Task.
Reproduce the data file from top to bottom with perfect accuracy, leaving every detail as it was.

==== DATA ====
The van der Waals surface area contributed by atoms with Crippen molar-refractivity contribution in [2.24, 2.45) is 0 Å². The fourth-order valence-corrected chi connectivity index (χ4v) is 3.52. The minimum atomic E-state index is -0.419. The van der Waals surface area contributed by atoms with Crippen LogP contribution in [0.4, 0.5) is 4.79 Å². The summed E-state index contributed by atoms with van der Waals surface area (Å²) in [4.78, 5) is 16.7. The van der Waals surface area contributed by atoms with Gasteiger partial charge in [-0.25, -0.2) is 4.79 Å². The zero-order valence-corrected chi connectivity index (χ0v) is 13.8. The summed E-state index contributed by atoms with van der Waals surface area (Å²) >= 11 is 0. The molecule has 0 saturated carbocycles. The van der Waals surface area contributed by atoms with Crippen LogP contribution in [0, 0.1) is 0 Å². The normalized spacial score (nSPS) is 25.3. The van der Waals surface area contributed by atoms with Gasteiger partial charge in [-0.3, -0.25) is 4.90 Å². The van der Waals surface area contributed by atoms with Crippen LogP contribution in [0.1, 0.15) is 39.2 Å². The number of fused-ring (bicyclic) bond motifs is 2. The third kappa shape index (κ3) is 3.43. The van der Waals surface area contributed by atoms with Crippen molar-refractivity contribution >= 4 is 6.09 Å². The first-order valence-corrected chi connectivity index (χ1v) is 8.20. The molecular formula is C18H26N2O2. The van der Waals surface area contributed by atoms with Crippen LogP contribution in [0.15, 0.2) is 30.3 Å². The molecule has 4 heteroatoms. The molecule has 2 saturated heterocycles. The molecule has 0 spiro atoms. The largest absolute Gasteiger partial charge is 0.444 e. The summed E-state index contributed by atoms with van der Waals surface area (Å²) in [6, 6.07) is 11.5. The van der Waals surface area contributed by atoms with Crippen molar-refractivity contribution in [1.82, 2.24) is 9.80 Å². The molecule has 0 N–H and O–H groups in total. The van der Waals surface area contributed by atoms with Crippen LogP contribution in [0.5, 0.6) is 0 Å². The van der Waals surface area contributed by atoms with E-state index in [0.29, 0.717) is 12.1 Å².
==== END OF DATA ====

The van der Waals surface area contributed by atoms with Crippen molar-refractivity contribution in [2.24, 2.45) is 0 Å². The fourth-order valence-corrected chi connectivity index (χ4v) is 3.52. The minimum atomic E-state index is -0.419. The van der Waals surface area contributed by atoms with Crippen LogP contribution in [0.4, 0.5) is 4.79 Å². The summed E-state index contributed by atoms with van der Waals surface area (Å²) in [4.78, 5) is 16.7. The van der Waals surface area contributed by atoms with Gasteiger partial charge in [-0.25, -0.2) is 4.79 Å². The zero-order valence-corrected chi connectivity index (χ0v) is 13.8. The summed E-state index contributed by atoms with van der Waals surface area (Å²) >= 11 is 0. The molecule has 0 saturated carbocycles. The van der Waals surface area contributed by atoms with Crippen LogP contribution in [0, 0.1) is 0 Å². The normalized spacial score (nSPS) is 25.3. The van der Waals surface area contributed by atoms with Gasteiger partial charge in [-0.3, -0.25) is 4.90 Å². The van der Waals surface area contributed by atoms with Crippen LogP contribution in [0.1, 0.15) is 39.2 Å². The number of fused-ring (bicyclic) bond motifs is 2. The third kappa shape index (κ3) is 3.43. The van der Waals surface area contributed by atoms with Crippen molar-refractivity contribution >= 4 is 6.09 Å². The first-order valence-corrected chi connectivity index (χ1v) is 8.20. The molecular formula is C18H26N2O2. The van der Waals surface area contributed by atoms with Crippen LogP contribution in [0.15, 0.2) is 30.3 Å². The molecule has 4 heteroatoms. The molecule has 2 saturated heterocycles. The molecule has 0 spiro atoms. The largest absolute Gasteiger partial charge is 0.444 e. The summed E-state index contributed by atoms with van der Waals surface area (Å²) in [6, 6.07) is 11.5. The van der Waals surface area contributed by atoms with Crippen molar-refractivity contribution in [1.82, 2.24) is 9.80 Å². The molecule has 0 N–H and O–H groups in total. The van der Waals surface area contributed by atoms with Crippen LogP contribution in [0.5, 0.6) is 0 Å². The van der Waals surface area contributed by atoms with E-state index in [0.29, 0.717) is 12.1 Å².